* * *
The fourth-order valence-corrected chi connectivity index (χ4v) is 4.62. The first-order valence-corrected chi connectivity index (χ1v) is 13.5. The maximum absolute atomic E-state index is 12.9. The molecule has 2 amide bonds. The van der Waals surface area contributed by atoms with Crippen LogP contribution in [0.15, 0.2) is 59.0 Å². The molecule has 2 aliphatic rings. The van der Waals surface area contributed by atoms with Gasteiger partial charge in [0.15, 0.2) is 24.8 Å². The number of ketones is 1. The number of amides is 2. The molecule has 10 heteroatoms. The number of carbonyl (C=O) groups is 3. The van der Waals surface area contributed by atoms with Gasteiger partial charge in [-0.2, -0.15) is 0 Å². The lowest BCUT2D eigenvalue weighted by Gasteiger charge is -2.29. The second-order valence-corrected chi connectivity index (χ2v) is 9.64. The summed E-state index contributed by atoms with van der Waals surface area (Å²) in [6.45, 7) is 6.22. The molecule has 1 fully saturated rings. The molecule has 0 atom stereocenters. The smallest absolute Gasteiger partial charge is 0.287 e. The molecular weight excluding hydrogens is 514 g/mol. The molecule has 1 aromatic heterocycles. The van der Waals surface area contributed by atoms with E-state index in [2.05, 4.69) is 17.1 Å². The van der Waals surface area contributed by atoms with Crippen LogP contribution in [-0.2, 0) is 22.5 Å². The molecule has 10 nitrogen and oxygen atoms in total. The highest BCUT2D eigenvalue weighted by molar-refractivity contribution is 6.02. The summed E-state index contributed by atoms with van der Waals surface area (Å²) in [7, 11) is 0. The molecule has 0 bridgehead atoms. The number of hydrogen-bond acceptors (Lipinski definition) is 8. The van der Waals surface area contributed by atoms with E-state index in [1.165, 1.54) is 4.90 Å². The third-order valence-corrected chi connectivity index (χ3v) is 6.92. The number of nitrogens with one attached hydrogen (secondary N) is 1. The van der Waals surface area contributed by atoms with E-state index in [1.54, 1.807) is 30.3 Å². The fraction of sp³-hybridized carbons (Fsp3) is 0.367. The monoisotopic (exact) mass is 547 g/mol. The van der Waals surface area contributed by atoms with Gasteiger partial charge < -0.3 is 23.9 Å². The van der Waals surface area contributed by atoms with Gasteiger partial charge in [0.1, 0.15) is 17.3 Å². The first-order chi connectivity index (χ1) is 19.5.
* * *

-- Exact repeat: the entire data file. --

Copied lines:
The fourth-order valence-corrected chi connectivity index (χ4v) is 4.62. The first-order valence-corrected chi connectivity index (χ1v) is 13.5. The maximum absolute atomic E-state index is 12.9. The molecule has 2 amide bonds. The van der Waals surface area contributed by atoms with Crippen LogP contribution in [0.15, 0.2) is 59.0 Å². The molecule has 2 aliphatic rings. The van der Waals surface area contributed by atoms with Gasteiger partial charge in [0.15, 0.2) is 24.8 Å². The number of ketones is 1. The number of amides is 2. The molecule has 10 heteroatoms. The number of carbonyl (C=O) groups is 3. The van der Waals surface area contributed by atoms with Gasteiger partial charge in [-0.2, -0.15) is 0 Å². The lowest BCUT2D eigenvalue weighted by Gasteiger charge is -2.29. The second-order valence-corrected chi connectivity index (χ2v) is 9.64. The summed E-state index contributed by atoms with van der Waals surface area (Å²) in [6.45, 7) is 6.22. The molecule has 1 fully saturated rings. The molecule has 0 atom stereocenters. The smallest absolute Gasteiger partial charge is 0.287 e. The molecular weight excluding hydrogens is 514 g/mol. The molecule has 1 aromatic heterocycles. The van der Waals surface area contributed by atoms with E-state index in [2.05, 4.69) is 17.1 Å². The van der Waals surface area contributed by atoms with Crippen LogP contribution in [-0.2, 0) is 22.5 Å². The molecule has 10 nitrogen and oxygen atoms in total. The highest BCUT2D eigenvalue weighted by molar-refractivity contribution is 6.02. The summed E-state index contributed by atoms with van der Waals surface area (Å²) in [7, 11) is 0. The molecule has 0 bridgehead atoms. The number of hydrogen-bond acceptors (Lipinski definition) is 8. The van der Waals surface area contributed by atoms with E-state index in [1.165, 1.54) is 4.90 Å². The third-order valence-corrected chi connectivity index (χ3v) is 6.92. The number of nitrogens with one attached hydrogen (secondary N) is 1. The van der Waals surface area contributed by atoms with E-state index in [1.54, 1.807) is 30.3 Å². The fraction of sp³-hybridized carbons (Fsp3) is 0.367. The monoisotopic (exact) mass is 547 g/mol. The van der Waals surface area contributed by atoms with Gasteiger partial charge < -0.3 is 23.9 Å². The van der Waals surface area contributed by atoms with Gasteiger partial charge in [0.1, 0.15) is 17.3 Å². The first-order chi connectivity index (χ1) is 19.5.